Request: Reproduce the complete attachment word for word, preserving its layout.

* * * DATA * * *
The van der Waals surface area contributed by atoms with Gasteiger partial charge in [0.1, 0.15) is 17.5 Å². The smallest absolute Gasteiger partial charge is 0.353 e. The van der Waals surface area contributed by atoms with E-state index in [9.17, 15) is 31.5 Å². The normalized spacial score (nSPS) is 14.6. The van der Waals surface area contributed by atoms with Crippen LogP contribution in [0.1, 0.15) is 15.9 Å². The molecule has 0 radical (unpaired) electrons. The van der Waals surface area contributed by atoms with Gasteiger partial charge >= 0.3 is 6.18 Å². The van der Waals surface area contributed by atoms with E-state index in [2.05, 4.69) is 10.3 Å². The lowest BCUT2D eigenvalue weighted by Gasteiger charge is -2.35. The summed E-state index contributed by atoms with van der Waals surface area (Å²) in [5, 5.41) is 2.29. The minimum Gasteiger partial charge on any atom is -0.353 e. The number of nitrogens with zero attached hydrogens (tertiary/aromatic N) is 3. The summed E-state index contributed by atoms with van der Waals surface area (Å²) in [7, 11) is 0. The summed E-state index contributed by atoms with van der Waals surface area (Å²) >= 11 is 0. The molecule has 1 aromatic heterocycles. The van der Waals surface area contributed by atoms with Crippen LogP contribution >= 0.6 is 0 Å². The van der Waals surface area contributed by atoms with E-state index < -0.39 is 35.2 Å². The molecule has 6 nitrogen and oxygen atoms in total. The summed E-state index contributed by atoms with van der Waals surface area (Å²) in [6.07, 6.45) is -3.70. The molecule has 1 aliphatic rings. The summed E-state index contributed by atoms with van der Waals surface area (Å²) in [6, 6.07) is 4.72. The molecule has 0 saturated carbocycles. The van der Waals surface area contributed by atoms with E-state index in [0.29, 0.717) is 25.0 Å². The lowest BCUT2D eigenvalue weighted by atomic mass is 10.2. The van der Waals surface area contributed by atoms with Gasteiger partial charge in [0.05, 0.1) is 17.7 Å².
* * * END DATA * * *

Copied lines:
The van der Waals surface area contributed by atoms with Gasteiger partial charge in [0.1, 0.15) is 17.5 Å². The smallest absolute Gasteiger partial charge is 0.353 e. The van der Waals surface area contributed by atoms with E-state index in [9.17, 15) is 31.5 Å². The normalized spacial score (nSPS) is 14.6. The van der Waals surface area contributed by atoms with Crippen LogP contribution in [0.1, 0.15) is 15.9 Å². The molecule has 0 radical (unpaired) electrons. The van der Waals surface area contributed by atoms with Gasteiger partial charge >= 0.3 is 6.18 Å². The van der Waals surface area contributed by atoms with E-state index in [2.05, 4.69) is 10.3 Å². The lowest BCUT2D eigenvalue weighted by Gasteiger charge is -2.35. The summed E-state index contributed by atoms with van der Waals surface area (Å²) in [5, 5.41) is 2.29. The minimum Gasteiger partial charge on any atom is -0.353 e. The number of nitrogens with zero attached hydrogens (tertiary/aromatic N) is 3. The summed E-state index contributed by atoms with van der Waals surface area (Å²) in [7, 11) is 0. The summed E-state index contributed by atoms with van der Waals surface area (Å²) >= 11 is 0. The molecule has 1 aromatic heterocycles. The van der Waals surface area contributed by atoms with Crippen LogP contribution >= 0.6 is 0 Å². The van der Waals surface area contributed by atoms with E-state index < -0.39 is 35.2 Å². The molecule has 6 nitrogen and oxygen atoms in total. The summed E-state index contributed by atoms with van der Waals surface area (Å²) in [6.07, 6.45) is -3.70. The molecule has 1 aliphatic rings. The summed E-state index contributed by atoms with van der Waals surface area (Å²) in [6, 6.07) is 4.72. The molecule has 0 saturated carbocycles. The van der Waals surface area contributed by atoms with E-state index in [0.29, 0.717) is 25.0 Å². The lowest BCUT2D eigenvalue weighted by atomic mass is 10.2. The van der Waals surface area contributed by atoms with Gasteiger partial charge in [0.05, 0.1) is 17.7 Å².